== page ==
• In fact, a good rule of thumb is to offer suggestions only when the coachee asks for them himself. Until he asks for help, and is ready to acknowledge that he needs help, there is little point in giving him any! One implication is that it may not be terribly useful to schedule coaching sessions in a very structured way, 9:30 am to 10:00 am in your office.. the coach’s time is valuable, so it may end up being done that way, but it is probably not the best way to go about it. Rule 3: Be specific, not general Coaching sessions must center around specific ways the coachee wants to improve. Both coach and coachee must be very explicit about what the issue is, and how the coachee is going to improve. There is little point, for instance, in saying, ‘I have a short temper’. The discussion must get down to specifics like: what kinds of things make you angry? Why is this? What actions can you take next time someone behaves in a way that really riles you? Rule 4: Focus on positives, it is not always about negatives I am sorry to say that 90% of coaching sessions focus on ways the coachee is supposed to improve. Weaknesses are identified, and an action plan outlined to shore up the weakness. Well, Pete Sampras had a lousy backhand – did that prevent him from winning 14 Grand Slam titles? Everyone has weaknesses, the only way to become a champion is to have great, world-beating strengths. I firmly believe 90% of coaching effort should be devoted to identifying strengths and figuring out ways to take the coachee ‘from good to great’. This approach transforms the coaching process into a search for excellence, and appreciation for the coachee, rather than a debilitating hunt for weaknesses, recognition of which will only make him more weak. To give another tennis example, Chris Evert had a mediocre serve, yet she never acknowledged it. In fact, when questioned on it, she would respond, ‘what’s wrong with it? It is perfectly fine’. And because she never saw it as a problem, it was hard for her opponents to attack it.! Rule 5: The onus is on the coachee, not on the coach There are none so blind as those who will not see; you can lead a horse to the water.. all these aphorisms are well known. And perfectly true, as most aphorisms are. It is for the coachee to recognize what he needs to strengthen, it is for the coachee to seek help, it is for the coachee to find the answers! If the coach starts giving answers, well, they will remain the coach’s answers. This is actually the one area where, my personal experience tells me, the coach really has to train himself. A consultant (like me) finds it very easy and natural to give the answers, for that is what consultants do. But it is not the coach’s answers that count, it is the coachee’s. The coach has to learn to restrain himself even when the answer is blindingly obvious to him. Finally, let us turn to the qualities a coachee must have.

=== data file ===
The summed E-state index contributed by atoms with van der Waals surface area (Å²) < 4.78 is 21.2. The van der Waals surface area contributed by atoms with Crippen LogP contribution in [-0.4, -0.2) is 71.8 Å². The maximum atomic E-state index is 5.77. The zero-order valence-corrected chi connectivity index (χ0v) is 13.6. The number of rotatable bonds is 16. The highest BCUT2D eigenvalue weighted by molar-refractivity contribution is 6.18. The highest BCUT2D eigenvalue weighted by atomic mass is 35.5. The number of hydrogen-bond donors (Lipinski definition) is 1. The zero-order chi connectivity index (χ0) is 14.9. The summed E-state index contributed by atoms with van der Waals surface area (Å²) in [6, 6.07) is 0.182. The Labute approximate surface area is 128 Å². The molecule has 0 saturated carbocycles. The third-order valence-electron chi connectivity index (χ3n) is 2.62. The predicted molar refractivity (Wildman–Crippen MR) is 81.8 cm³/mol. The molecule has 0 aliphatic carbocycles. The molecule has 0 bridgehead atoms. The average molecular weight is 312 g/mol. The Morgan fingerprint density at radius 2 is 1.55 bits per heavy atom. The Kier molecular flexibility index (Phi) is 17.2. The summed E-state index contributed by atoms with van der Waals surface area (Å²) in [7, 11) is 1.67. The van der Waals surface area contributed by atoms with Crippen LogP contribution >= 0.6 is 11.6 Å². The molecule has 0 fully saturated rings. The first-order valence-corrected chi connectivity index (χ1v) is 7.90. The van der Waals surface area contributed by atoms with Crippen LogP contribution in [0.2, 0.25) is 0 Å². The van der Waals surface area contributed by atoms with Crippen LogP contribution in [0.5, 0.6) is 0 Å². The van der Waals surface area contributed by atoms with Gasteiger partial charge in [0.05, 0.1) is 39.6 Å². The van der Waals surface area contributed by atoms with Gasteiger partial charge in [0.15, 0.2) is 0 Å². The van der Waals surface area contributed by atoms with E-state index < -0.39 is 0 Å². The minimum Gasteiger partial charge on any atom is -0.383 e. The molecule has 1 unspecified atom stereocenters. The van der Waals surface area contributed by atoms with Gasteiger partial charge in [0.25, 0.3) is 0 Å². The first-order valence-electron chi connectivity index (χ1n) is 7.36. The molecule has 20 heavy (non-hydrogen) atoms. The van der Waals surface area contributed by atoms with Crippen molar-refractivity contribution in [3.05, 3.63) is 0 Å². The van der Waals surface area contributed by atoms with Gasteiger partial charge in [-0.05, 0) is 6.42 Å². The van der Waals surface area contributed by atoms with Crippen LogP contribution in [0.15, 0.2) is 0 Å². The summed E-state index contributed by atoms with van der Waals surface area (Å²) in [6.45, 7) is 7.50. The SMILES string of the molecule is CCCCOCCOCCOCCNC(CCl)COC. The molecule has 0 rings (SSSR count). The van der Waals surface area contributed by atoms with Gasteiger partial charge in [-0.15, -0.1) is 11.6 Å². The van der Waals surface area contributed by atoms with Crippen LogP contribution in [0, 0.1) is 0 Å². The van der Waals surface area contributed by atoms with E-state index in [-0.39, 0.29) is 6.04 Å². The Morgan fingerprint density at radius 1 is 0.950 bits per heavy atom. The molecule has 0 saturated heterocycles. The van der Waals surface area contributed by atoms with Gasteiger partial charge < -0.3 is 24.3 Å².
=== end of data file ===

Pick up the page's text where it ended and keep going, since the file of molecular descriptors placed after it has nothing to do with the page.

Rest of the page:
• What makes a good coachee? Very simply, the ability to recognize one’s own shortcomings, or, indeed, one’s own strength which one is not leveraging enough. Next, the ability to be honest about it, the risk-taking ability to talk about it to someone else, namely, the coach, and the self-belief that weaknesses can be corrected and strengths honed to perfection. The desire to learn, to change, can only come from within. The ability to trust someone else, and finally, the ability to try something out seriously and evaluate whether it is working for oneself, this is all it takes. .. all, did I say? It is a lot. But if you have it, if you can bring yourself to the edge, you can take off and fly, and soar to the skies!